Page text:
Robbing a stagecoach on Christmas Eve and kidnapping a woman passenger is the last thing Luke Sullivan expects to do. He just wanted to reclaim the money stolen from him, but ends up with a feisty copper-haired orphan thrown over his shoulder who was on her way to marry Sullivan's bitter enemy.
Emily McCarthy is an orphan out of options. Forced to marry because she was too old for her orphanage, she doesn't take kindly to her "rescue." Still she trusts God can turn any situation to good especially when it seems Sullivan may just be the man of her dreams. But Sullivan's crossed a dangerous man unused to losing and Emily may just be the prize he's unwilling to sacrifice.
I once took a class during my graduate studies on the US Westward movement and how the public tends to romanticize the west. One of our assignments was to read a classic western novel. I chose to read one by Louis L'Amour and when I finished it, I deemed it to be pretty much a romance novel for a guy. Honestly, almost every western story I've read has been like that. Cowboys fighting Indians, a duel, stagecoach robberies, and a saloon with a bar fight seem to be the staples in these stories. That's exactly what this book gives, a traditional western story.
Emily is an interesting character right from the beginning of the story. Her situation is unusual and the circumstances she is placed in is very intriguing. I don't know if I could have been a mail order bride especially to someone I had absolutely no prior contact with. I found it interesting she completely trusted her seniors and even though she was being sent out for marriage, she didn't question them at all. Luke is a cowboy who's out for revenge and seeking justice for the death of his father. As fate would have it, the two characters meet up in a chance situation and soon become stuck with one another. The banter between the two in the beginning of the story is both humorous and endearing.
It's just sad to say that about halfway through the book, I just stopped caring for the characters. I didn't lose interest in the story but it became very predictable as to what was going to happen. I didn't see any huge conflict that could drive apart Emily and Luke so even though they would get separated at times, I always knew they were going to eventually reunite. I just didn't buy their love story because it happened VERY fast that they fell in love. Also, right from the beginning, I did not like Luke because of the way he treated Emily. He was acting in the stereotypical male lead of a romance story who thinks he's all big and bad and doesn't listen to what the woman has to say and always has to be right. I think the biggest kicker was him throwing Emily over shoulder in the beginning of the book like a sack of potatoes even though she clearly doesn't want to go with him. Not a good way for me to start liking you.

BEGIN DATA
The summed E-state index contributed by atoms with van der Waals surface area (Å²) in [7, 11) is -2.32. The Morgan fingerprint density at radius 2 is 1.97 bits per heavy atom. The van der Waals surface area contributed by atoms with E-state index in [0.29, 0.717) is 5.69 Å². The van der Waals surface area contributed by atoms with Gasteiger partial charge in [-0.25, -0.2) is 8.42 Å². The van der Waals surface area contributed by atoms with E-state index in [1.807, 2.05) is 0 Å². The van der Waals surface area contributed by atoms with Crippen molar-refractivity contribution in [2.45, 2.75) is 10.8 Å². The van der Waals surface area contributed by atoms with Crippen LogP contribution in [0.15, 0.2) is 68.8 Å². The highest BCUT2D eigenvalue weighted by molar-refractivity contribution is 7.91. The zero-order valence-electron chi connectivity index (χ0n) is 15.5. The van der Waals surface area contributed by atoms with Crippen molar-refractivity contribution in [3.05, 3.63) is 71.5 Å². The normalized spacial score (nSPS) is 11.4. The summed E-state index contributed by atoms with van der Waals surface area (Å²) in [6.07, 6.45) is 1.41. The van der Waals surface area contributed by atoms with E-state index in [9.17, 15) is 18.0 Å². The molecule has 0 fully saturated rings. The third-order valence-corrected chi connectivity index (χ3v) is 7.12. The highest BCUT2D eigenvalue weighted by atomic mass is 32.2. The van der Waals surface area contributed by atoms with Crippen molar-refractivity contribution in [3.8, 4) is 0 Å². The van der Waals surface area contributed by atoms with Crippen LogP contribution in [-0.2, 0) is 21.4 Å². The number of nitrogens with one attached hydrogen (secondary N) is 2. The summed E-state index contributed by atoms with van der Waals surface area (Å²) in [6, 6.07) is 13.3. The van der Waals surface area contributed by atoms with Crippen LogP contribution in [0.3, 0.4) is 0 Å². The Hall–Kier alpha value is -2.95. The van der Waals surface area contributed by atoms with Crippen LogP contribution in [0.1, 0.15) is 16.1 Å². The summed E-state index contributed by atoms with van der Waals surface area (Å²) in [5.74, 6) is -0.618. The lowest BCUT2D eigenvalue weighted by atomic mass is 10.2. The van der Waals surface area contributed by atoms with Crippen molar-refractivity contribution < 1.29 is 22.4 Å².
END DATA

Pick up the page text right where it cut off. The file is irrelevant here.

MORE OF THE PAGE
There's also quite a big of Christian talk throughout the book and sometimes I found it to be a bit heavy handed. Not a problem for some readers, but if you're coming in strictly for a western romance, it's a bit pushy at times. Overall, the story is interesting, but I just don't think it's for me. It might have to do with my dislike for western stories in general. If you are a fan, I do think you will like the book. There's lots of action to keep you interested. I just didn't think it was the book for me.
The Vigilante's Bride by Yvonne Harris is published by Bethany House (2010)
This review copy was provided for a blog tour with the Christian Fiction Blog Alliance
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